An Outline History

Mingary Castle - Sunset

Mingary Castle seen at sunset, with Mull in the distance. Picture: Ricky Clark.

An Outline History of the MacIains of Ardnamurchan

1158 Somerled completes his defeat of the Norse King of the Isles, Godred Olafsson, and takes his kingdom.

Somerled’s grandson, Angus Mor MacDonald, lays the foundation of Clan MacDonald’s power.

1314 Following his support of Robert the Bruce both before and at the battle of Bannockburn, Angus Mor’s son Angus Og receives extensive lands in the Isles and West Coast from the Bruce, much of it taken from the MacDougals.

Angus Og charters Ardnamurchan to his brother, Iain Sprangach ‘the Bold’, even though Iain had supported the English king, Edward II. Iain is the founder of the Ardnamurchan Clan MacIain.

1330/40 Iain Sprangach dies, date uncertain, and is succeeded by his son Angus, who rises in power under the Scottish King David II, receiving in 1341 a charter from King David II which nominally awarded him land on Islay, Kintyre, Gigha, Jura, Colonsay, Morvern and Mull.

1341, or soon after, Angus is succeeded by his son, Alexander.

1411 Alexander, along with some 900 other MacDonald clansmen, is killed at the battle of Harlow, and is succeeded by his son, Iain.

1427 In an attempt to assert his authority, James I of Scotland imprisons Iain along with Alexander MacDonald, Lord of the Isles.

1431 Released, the MacDonald chiefs defeat James I at Inverlochy, near Fort William.

1462 Iain, along with others of the Lords of the Isles, travels to London to sign the Treat of Westminster-Artornish with Edward IV of England, which pitted them against the Scottish king.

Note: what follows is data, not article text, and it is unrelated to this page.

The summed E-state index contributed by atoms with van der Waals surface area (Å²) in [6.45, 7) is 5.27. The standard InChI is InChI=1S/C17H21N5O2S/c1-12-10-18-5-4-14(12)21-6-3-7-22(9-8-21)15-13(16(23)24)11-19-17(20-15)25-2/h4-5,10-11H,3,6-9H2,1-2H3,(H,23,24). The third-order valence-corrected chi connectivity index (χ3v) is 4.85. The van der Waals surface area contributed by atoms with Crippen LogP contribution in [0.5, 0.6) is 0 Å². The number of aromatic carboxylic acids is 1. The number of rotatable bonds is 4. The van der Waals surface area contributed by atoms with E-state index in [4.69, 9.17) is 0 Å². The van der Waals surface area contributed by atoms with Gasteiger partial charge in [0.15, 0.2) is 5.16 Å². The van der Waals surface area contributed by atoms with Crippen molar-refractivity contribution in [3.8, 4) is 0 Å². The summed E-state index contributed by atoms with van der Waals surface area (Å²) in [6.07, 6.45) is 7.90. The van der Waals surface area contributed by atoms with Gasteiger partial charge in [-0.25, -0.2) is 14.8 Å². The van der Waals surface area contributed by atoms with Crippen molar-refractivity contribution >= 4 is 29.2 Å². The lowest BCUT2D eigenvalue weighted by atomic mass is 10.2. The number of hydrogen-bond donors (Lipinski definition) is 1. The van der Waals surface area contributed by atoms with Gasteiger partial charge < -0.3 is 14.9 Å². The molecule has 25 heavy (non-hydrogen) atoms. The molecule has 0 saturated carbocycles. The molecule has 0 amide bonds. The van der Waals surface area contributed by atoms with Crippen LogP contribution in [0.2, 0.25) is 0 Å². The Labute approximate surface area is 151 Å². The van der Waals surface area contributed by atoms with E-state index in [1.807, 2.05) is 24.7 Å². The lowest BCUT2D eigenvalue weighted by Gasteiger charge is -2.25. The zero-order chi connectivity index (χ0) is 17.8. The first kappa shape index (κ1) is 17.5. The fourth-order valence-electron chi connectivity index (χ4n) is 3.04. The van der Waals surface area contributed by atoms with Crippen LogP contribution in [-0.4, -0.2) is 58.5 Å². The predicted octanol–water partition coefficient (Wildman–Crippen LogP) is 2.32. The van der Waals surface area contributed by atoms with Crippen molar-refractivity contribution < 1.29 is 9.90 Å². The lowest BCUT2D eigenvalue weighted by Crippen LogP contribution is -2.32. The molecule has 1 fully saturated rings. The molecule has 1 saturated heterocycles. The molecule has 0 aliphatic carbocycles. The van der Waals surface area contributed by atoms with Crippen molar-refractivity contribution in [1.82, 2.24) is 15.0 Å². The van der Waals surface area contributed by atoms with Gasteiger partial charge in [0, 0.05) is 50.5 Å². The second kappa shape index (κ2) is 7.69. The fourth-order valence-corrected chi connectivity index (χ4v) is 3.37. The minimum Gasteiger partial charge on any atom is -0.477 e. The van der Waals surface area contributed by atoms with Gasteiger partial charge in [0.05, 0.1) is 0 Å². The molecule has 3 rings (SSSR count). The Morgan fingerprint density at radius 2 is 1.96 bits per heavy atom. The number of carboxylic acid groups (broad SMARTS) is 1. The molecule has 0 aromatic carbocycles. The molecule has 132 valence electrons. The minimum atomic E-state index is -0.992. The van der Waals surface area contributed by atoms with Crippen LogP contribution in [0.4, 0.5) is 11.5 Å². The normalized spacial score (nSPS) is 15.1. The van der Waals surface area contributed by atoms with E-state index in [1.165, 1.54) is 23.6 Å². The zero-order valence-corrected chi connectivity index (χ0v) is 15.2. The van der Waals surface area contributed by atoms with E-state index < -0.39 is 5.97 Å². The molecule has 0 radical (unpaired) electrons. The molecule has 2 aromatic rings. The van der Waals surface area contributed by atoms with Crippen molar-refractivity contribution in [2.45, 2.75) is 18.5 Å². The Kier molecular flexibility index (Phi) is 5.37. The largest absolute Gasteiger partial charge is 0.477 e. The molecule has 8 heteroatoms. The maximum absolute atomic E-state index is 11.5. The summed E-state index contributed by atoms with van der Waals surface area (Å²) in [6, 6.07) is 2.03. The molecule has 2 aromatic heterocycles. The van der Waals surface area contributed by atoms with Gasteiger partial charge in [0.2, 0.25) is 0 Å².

1467 By this date Iain has died, and has been succeeded by his son, Alexander. He is recorded as being a member of the Council of the Isles, an indication of his power.

1475 The Scottish king commissions Colin Campbell, 1st Earl of Argyll, to ‘invade the Isles lands with fire and sword’. Soon after, John of Islay, the MacDonald Lord of the Isles, submits to the crown and forfeits some of his lands.

1482 Angus Og MacDonald rebels against his father, John of Islay. They meet at sea in the battle of Bloody Bay, off Mull. The conflict starts the terminal decline of the Lordship.

1492 Alexander MacIain has been succeeded by his nephew, Iain, possibly his illegitimate son.

1493 Iain and the other chiefs of the Isles submit to James IV at Oban. The MacIains support for the king results in increased landholdings, in Jura, Islay and Kintyre, but this alienates the MacDonalds of Dunnyveg.

1494 Following a MacDonald rebellion against the king, MacIain attacks Finalaggan Castle and seizes both MacDonald of Dunnyveg and his son, who are taken to Edinburgh, tried, and hanged.

1497-99 Alexander MacDonald of Lochalsh rebels and attempts to restore the Lordship of the Isles, but is killed by MacIain. The MacIains’ power is now at its height, with land granted to him on Sunart, Jura and Islay.

1504-06 Donald Dubh MacDonald rises against the king, and attempt to regain the Lordship of the Isles. MacIain supports the crown in the suppression of the revolt, and is rewarded with land.

1515 In the chaos after James IV dies at the battle of Flodden (1513), the MacDonalds of Dunnyveg and Lochalsh, supported by the MacLeods of Lewis and Raasay, invade Ardnamurchan, seize Mingary Castle, and ‘ravaged the peninsula with fire and sword’. The invaders are finally repelled and MacIain restored.

View of the battlefield from the summit of Creag an Airgid

View of the battlefield from the summit of Creag an Airgid

1518 The invaders return, and Iain MacIain and his two sons are killed at the battle of Creag an Airgid, on the road between Kilchoan and Sanna.

1519 Iain’s remaining son, Alexander, is a child. Alexander’s mother’s family, the powerful Argylls, are granted wardship.

1538 Alexander dies.